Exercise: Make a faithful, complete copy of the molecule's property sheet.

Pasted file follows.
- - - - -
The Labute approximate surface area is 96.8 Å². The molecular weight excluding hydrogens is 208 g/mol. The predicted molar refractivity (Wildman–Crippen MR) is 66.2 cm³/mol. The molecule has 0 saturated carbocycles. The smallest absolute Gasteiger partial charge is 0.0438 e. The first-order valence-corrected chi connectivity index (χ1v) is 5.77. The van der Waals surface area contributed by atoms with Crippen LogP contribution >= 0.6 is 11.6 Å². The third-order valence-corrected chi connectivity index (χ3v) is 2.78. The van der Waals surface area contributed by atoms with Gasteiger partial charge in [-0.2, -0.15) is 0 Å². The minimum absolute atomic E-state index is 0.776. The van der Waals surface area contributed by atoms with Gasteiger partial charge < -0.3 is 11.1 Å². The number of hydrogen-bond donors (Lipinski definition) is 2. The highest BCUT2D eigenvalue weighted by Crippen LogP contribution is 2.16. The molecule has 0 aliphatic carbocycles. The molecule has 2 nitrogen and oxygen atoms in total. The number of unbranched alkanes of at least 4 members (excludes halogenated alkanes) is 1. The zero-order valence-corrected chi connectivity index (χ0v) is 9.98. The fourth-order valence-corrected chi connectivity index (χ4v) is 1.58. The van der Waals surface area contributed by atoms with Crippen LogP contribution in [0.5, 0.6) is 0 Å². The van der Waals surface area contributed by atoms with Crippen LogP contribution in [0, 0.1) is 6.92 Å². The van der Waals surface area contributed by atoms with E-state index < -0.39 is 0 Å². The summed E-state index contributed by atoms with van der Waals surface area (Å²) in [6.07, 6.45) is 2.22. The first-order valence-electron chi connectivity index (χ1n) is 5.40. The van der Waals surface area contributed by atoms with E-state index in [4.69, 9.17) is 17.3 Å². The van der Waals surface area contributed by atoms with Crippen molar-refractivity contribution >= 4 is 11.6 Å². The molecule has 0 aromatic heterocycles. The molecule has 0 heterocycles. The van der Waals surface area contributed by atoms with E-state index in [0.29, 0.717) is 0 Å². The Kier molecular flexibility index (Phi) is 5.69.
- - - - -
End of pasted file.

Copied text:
The Labute approximate surface area is 96.8 Å². The molecular weight excluding hydrogens is 208 g/mol. The predicted molar refractivity (Wildman–Crippen MR) is 66.2 cm³/mol. The molecule has 0 saturated carbocycles. The smallest absolute Gasteiger partial charge is 0.0438 e. The first-order valence-corrected chi connectivity index (χ1v) is 5.77. The van der Waals surface area contributed by atoms with Crippen LogP contribution >= 0.6 is 11.6 Å². The third-order valence-corrected chi connectivity index (χ3v) is 2.78. The van der Waals surface area contributed by atoms with Gasteiger partial charge in [-0.2, -0.15) is 0 Å². The minimum absolute atomic E-state index is 0.776. The van der Waals surface area contributed by atoms with Gasteiger partial charge < -0.3 is 11.1 Å². The number of hydrogen-bond donors (Lipinski definition) is 2. The highest BCUT2D eigenvalue weighted by Crippen LogP contribution is 2.16. The molecule has 0 aliphatic carbocycles. The molecule has 2 nitrogen and oxygen atoms in total. The number of unbranched alkanes of at least 4 members (excludes halogenated alkanes) is 1. The zero-order valence-corrected chi connectivity index (χ0v) is 9.98. The fourth-order valence-corrected chi connectivity index (χ4v) is 1.58. The van der Waals surface area contributed by atoms with Crippen LogP contribution in [0.5, 0.6) is 0 Å². The van der Waals surface area contributed by atoms with Crippen LogP contribution in [0, 0.1) is 6.92 Å². The van der Waals surface area contributed by atoms with E-state index < -0.39 is 0 Å². The summed E-state index contributed by atoms with van der Waals surface area (Å²) in [6.07, 6.45) is 2.22. The first-order valence-electron chi connectivity index (χ1n) is 5.40. The van der Waals surface area contributed by atoms with E-state index in [4.69, 9.17) is 17.3 Å². The van der Waals surface area contributed by atoms with Crippen molar-refractivity contribution >= 4 is 11.6 Å². The molecule has 0 aromatic heterocycles. The molecule has 0 heterocycles. The van der Waals surface area contributed by atoms with E-state index in [0.29, 0.717) is 0 Å². The Kier molecular flexibility index (Phi) is 5.69.